If fan site platforms like OnlyFans and Just For Fans weren’t mainstream before, they are certainly getting there now. On the most recent airing of Saturday Night Live, show guest Halsey, along with actors Leslie Jones, Kenan Thompson and Ego Nwodim, put on a sketch surrounding a site parodying the genre, CamFansOnly. In the clip, Thompson, playing a laid off employee from a mailman job, has been picking up a considerable amount of cash “freelancing” for the platform.
“CamFansOnly?" Halsey says when Thompson mentions the site. "I don’t think you’re thinking about the right thing. Sir, CamFansOnly is for thirsty gays who spread their butt cheeks online for like ten bucks a month.” Ok, yes but there’s an art to it Halsey, an art!
“Yeah,” Thompson responds. “That’s the one.”
The clip goes on, with the family collectively coming to terms with the fact that Thompson, who is the father, makes money by taking photos of his butt or videos where he sits on cakes in slow motion. And all under his legal name. But when he starts talking money (“I have 10,000 plus subscribers Margaret,” Thompson says to Jones, who plays his wife in the sketch. “They each pay $10.”) the family’s acceptance comes a lot quicker.
And yes, fan sites are full of men showing their buttholes for money. Straight men and gay men — some straight men for gay men. Some of them do a lot more with their holes, some a lot less. And there’s a considerable amount of money involved too. On Friday, the New York Times published a dive into the phenomenon. In the piece, the publication details just how much top performers can make. Dannii Harwood, a cisgender woman who was one of the first performers on OnlyFans, took home over $50,000 a month in October and November. Matthew Camp, who made his name in New York City nightlife and built a cult following on Tumblr years ago, regularly made $10,000 a month in his first nine months on OnlyFans, never posting a “full penetrative sex clip.” In Out’s October issue, we found that Just For Fans had paid some of its top performers upwards of $70,000 over the span of seven months. But as an infamous clip on Frank Ocean’s Channel Orange just said, “it’s not just money.”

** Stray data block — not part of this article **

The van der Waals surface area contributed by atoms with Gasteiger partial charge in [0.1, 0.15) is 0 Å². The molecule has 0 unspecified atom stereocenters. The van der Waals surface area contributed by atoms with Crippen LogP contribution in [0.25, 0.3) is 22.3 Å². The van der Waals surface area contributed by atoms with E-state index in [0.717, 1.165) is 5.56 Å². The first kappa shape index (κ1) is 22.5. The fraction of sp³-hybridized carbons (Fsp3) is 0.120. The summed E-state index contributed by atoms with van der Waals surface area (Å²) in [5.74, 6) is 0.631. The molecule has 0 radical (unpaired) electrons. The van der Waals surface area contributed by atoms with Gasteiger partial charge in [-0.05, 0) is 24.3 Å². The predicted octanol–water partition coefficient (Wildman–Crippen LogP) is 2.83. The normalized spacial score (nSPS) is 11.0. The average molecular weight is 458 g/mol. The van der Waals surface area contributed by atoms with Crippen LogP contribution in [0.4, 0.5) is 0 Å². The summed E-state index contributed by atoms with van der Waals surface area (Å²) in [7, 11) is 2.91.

Fan sites give these performers and creators an autonomy over their work and their bodies in ways that was previously much more difficult to come by in adult entertainment.
“That site makes me feel beautiful, and in control of my body,” Thompson says in the SNL sketch. And while the line was delivered in jest and received with laughs, there is some merit to it. These performers choose when and how they would like to film and who with. They get the full, final decision on how they are presented and while this can bring with it it other insecurities (“When I started, I was immediately hit with a lot of anxiety about posting good videos that would make my profile competitive with other people,” performer Ty Mitchell told Out in October.) it does allow performers to address those issues on their terms. On top of it all, they reap the lionshare of the profits.
The New York Times story ended with the experience of Chanel Santini, a 21-year-old trans woman who started in porn and escorting before switching to OnlyFans. On set at her first pornographic shoot, a director told her she would only be able to make a living doing porn if she was also a prostitute.
“Now, I just want to run into him again,” Santini said, “So I can say, ‘Well, here I am. I’m pulling in tens of thousands of dollars every month just posting content online. I don’t have to escort anymore. I don’t have to do that. Guess you were wrong!’”